Wednesday, 19 January 2011

Inline comments in LaTeX

I recently got some feedback on an article that I've submitted, and when I started including the reviewer's comments in the revised version, I started wondering if there is a way to make an "in-line" comment in LaTeX documents. I often use the percent sign, %, to comment out everything after a line, like this:

... and thus we see that these methods are equvivalent. % Or are they?

After some searching I found an interesting post on Eric Rasmussen's blog, and it seems that the easiest way to do this is to define a "macro" that doesn't do anything, in the document preamble:


and then I can make an inline comment using the \comment{} command, like this:

... these methods are equvalent. \comment{Or are they?} Luckily, it doesn't matter...

Thursday, 13 January 2011

Compressing Matlab AVI videos in Linux

Recently I've started making a few movies in Matlab. This is actually quite easy - for an example see this description from the Matlab documentation. Unfortunately, the movie2avi() function does not apply any compression when writing the movie to file (not in Linux, anyway), and this results in very large movies (on the order of 100 MB for a few seconds).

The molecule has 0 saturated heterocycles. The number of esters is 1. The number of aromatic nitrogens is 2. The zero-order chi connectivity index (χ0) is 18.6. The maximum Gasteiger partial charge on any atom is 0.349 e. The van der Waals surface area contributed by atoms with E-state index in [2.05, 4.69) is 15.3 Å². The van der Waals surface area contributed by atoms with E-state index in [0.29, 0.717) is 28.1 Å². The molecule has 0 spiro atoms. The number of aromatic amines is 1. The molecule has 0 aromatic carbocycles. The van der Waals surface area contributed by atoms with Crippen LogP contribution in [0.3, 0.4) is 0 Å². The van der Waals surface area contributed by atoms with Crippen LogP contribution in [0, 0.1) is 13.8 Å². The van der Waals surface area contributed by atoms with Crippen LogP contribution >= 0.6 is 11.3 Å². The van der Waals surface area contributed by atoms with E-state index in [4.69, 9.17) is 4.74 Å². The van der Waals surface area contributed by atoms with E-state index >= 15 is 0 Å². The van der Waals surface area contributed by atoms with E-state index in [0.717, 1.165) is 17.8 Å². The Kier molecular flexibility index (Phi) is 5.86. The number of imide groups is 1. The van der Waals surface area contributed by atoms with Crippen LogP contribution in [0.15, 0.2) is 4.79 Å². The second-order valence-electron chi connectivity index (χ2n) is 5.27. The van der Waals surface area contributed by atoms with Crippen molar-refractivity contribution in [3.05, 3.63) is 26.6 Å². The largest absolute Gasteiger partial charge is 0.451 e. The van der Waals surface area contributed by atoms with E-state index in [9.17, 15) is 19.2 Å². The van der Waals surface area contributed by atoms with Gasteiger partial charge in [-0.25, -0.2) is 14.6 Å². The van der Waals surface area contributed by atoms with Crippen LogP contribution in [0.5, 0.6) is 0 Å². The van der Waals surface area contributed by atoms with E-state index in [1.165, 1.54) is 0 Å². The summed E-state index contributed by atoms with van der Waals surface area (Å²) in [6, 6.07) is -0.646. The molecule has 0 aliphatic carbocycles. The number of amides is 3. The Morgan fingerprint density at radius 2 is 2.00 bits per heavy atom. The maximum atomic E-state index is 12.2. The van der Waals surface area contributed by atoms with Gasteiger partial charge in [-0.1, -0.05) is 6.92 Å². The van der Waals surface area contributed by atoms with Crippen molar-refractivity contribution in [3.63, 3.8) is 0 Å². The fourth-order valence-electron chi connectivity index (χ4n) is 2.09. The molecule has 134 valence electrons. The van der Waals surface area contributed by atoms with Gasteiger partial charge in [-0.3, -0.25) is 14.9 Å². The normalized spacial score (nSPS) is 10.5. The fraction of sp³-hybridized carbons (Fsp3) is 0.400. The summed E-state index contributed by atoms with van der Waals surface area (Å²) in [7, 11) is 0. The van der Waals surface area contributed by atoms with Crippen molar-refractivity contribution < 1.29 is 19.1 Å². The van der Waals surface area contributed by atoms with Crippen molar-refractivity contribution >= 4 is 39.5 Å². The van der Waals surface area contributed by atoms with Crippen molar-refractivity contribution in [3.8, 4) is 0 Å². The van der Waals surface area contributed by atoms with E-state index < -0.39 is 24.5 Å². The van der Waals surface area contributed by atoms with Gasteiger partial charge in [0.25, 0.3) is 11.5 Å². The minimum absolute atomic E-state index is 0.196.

However, I found a solution. I originally posted it as a reply in the MATLAB Newsreader, but I thought I'd share it here as well:

You can transcode Matlabs AVI movies using FFmpeg ( If you don't have the package, you can install it using the terminal:

sudo apt-get install ffmpeg

If you have only one file, let's call it inputFile, you can transcode it using something like this:

ffmpeg -i inputFile.avi -sameq outputFile.avi

The "-sameq" option is used to preserve video quality. I tested this on a 80 MB file produced by Matlab, and got a 5 MB file without any visible loss in quality. If you want to do it within your matlab script, use the system() command:

system('ffmpeg -i file1.avi -sameq outputFile.avi')

If you have a problem with the Matlab AVI file growing too big, you can split it into several smaller files and compress them as you go, and finally combine them after your iteration has finished. A way of doing this is described here in the FFmpeg FAQ. Note that you will have to transcode your intermediate files to MPEG format. .